Swiss bank UBS AG plans to slash around 3,500 jobs, almost half of them from its investment bank, as it seeks to shave some 2 billion Swiss francs from annual costs by the end of 2013.

UBS had already said it would cut jobs when it posted a lower-than-expected second-quarter profit last month as its underperforming fixed income business weighed.

Like rival Credit Suisse Group AG , UBS has been grappling with rising regulatory costs and a red-hot Swiss franc which are eating into profits.

The measures announced today are designed to improve operating efficiency. UBS will continue to be vigilant in managing its cost base while remaining committed to investing in growth areas, UBS said in the statement on Tuesday.

Around 45 percent of the cuts will come from UBS's investment bank, 35 percent from wealth management & Swiss bank, 10 percent from global asset management and 10 percent from wealth management Americas.

One Zurich-based trader said UBS' move was in line with expectations, and that this trend was likely to continue as other Swiss banks also struggle with volatile markets.

Credit Suisse has already said it would cut around 2,000 jobs after weak trading activity and the strong franc hit its second-quarter results.

Just this week, Credit Suisse chief Brady Dougan was quoted as saying the bank is bracing for a volatile time ahead as the franc and low interest rates pressure its revenue.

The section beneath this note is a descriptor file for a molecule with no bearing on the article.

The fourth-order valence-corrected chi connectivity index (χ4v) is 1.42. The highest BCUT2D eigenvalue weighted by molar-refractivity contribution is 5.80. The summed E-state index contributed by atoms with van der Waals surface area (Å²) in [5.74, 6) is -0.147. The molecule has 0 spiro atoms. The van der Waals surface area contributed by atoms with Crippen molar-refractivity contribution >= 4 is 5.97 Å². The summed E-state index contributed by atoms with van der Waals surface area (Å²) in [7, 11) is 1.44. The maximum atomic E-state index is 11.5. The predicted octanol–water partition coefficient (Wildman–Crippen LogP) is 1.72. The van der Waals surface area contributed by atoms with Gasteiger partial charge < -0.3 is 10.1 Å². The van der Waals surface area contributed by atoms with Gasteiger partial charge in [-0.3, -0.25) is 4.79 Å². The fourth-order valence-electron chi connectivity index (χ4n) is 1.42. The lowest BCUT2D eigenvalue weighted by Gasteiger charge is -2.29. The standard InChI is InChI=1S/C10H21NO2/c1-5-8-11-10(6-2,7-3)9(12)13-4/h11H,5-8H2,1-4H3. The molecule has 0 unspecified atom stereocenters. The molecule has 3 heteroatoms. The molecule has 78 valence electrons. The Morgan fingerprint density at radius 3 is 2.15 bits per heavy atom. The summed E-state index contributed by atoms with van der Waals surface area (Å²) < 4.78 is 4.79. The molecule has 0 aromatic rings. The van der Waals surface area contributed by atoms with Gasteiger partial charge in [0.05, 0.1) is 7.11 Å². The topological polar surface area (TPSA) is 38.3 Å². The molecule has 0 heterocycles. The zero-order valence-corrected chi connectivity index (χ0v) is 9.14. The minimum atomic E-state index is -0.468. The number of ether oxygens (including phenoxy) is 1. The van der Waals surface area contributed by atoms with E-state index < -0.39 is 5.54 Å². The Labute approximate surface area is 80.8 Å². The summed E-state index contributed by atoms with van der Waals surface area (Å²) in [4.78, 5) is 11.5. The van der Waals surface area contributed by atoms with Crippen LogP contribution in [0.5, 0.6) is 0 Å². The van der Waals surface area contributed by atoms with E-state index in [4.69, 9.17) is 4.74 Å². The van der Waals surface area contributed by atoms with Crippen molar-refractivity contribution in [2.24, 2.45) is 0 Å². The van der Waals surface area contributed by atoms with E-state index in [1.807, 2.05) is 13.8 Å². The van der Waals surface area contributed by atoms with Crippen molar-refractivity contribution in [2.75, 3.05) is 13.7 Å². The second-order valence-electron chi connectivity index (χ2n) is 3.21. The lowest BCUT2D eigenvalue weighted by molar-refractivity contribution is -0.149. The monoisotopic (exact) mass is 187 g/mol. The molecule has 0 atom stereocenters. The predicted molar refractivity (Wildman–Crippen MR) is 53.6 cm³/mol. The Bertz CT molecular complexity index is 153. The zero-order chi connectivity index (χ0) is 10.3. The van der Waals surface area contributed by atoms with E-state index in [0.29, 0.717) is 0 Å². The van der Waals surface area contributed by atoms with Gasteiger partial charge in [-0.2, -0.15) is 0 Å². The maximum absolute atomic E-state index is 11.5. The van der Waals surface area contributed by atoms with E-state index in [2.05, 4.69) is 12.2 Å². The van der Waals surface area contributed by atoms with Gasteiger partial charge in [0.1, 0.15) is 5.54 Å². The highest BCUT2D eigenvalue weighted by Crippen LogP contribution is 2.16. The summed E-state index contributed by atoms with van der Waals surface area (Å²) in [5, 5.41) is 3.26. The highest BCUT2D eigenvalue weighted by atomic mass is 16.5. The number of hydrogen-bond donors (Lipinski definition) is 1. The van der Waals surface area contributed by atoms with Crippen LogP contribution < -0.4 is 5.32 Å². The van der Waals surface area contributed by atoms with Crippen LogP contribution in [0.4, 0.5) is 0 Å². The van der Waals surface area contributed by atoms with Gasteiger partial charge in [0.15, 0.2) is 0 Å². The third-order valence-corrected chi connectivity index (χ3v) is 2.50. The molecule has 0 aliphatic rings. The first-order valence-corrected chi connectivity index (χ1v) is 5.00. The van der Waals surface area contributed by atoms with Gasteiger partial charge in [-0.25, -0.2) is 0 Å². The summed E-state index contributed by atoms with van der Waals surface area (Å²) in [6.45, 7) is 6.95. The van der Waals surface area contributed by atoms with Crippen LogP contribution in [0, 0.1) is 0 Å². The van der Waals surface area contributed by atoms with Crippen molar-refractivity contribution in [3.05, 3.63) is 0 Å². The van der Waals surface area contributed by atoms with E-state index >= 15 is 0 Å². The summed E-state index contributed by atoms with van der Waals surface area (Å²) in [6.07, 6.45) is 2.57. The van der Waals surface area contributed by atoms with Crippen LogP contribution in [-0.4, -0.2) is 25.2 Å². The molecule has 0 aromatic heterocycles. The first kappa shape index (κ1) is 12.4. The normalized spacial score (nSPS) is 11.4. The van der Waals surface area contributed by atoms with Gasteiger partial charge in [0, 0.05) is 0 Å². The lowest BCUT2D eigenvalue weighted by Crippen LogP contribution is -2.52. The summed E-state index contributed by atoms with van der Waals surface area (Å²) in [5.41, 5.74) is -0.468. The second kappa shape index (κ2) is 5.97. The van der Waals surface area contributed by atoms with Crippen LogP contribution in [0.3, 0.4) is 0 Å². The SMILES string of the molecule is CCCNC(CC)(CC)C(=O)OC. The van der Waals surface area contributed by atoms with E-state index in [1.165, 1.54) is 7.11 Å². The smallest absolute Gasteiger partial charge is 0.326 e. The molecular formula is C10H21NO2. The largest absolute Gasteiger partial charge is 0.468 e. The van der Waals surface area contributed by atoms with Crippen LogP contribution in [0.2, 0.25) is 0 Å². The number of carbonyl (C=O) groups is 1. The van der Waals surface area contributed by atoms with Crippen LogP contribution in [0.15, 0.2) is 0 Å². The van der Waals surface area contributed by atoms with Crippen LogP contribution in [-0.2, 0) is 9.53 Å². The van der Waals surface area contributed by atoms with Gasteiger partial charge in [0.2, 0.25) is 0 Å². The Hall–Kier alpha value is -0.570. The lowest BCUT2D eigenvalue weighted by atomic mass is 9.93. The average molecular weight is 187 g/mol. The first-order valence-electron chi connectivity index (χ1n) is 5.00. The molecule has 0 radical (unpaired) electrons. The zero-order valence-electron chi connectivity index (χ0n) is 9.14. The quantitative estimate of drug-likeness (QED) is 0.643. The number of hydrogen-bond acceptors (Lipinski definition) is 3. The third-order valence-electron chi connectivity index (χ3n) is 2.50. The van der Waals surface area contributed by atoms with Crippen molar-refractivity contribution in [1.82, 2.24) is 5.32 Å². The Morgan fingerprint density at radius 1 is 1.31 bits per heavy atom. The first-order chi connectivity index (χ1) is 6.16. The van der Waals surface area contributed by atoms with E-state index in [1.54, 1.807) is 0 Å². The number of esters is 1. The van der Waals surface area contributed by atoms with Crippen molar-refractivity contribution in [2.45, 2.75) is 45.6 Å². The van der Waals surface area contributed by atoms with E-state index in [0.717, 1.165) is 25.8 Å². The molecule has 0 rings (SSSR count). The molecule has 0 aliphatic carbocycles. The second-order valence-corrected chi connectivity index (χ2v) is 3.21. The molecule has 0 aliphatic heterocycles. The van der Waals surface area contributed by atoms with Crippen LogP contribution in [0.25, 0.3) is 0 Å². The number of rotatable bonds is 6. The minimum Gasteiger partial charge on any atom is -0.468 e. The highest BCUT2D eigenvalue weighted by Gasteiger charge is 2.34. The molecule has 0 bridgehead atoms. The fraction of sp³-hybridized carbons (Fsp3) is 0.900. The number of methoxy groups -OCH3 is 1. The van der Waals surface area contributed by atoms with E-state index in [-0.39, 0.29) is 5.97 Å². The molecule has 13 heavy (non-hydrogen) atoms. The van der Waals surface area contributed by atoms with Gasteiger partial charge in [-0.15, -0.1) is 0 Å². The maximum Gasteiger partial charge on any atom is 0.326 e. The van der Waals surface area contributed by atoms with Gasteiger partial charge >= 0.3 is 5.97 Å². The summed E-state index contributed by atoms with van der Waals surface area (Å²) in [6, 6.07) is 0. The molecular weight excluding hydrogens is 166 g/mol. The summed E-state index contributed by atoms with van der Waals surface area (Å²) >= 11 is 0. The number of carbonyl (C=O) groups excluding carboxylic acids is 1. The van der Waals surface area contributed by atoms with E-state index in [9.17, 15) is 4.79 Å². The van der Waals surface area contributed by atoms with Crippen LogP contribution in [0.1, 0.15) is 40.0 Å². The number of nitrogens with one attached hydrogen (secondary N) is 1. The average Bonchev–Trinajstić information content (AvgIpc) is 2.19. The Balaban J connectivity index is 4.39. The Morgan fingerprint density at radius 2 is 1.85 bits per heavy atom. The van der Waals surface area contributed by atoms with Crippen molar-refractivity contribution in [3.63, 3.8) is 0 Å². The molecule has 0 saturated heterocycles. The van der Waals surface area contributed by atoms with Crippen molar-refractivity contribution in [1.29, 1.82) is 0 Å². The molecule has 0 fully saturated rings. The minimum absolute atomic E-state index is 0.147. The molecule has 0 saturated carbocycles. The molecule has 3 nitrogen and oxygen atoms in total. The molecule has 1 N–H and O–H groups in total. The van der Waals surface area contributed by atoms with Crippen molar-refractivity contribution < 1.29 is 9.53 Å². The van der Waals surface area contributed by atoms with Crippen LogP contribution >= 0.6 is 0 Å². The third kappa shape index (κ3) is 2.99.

UBS expects to book a restructuring charge of some 550 million francs, and around 450 million francs of this will be booked in the second half, with the majority recognized in the third quarter.

The savings will come from redundancies as well as natural attrition, and further real estate rationalization, UBS said.

Investment banks worldwide have been hit by slow trading due to the debt problems in the euro zone and United States, as well as regulations aimed at forcing banks to hold more capital to protect them from future shocks after the 2008 global financial crisis.

UBS joins a growing line of banks, including HSBC , Barclays and Goldman Sachs , in slashing thousands of jobs.

(Additional reporting by Catherine Bosley and Rupert Pretterklieber; Editing by David Cowell and Hans-Juergen Peters)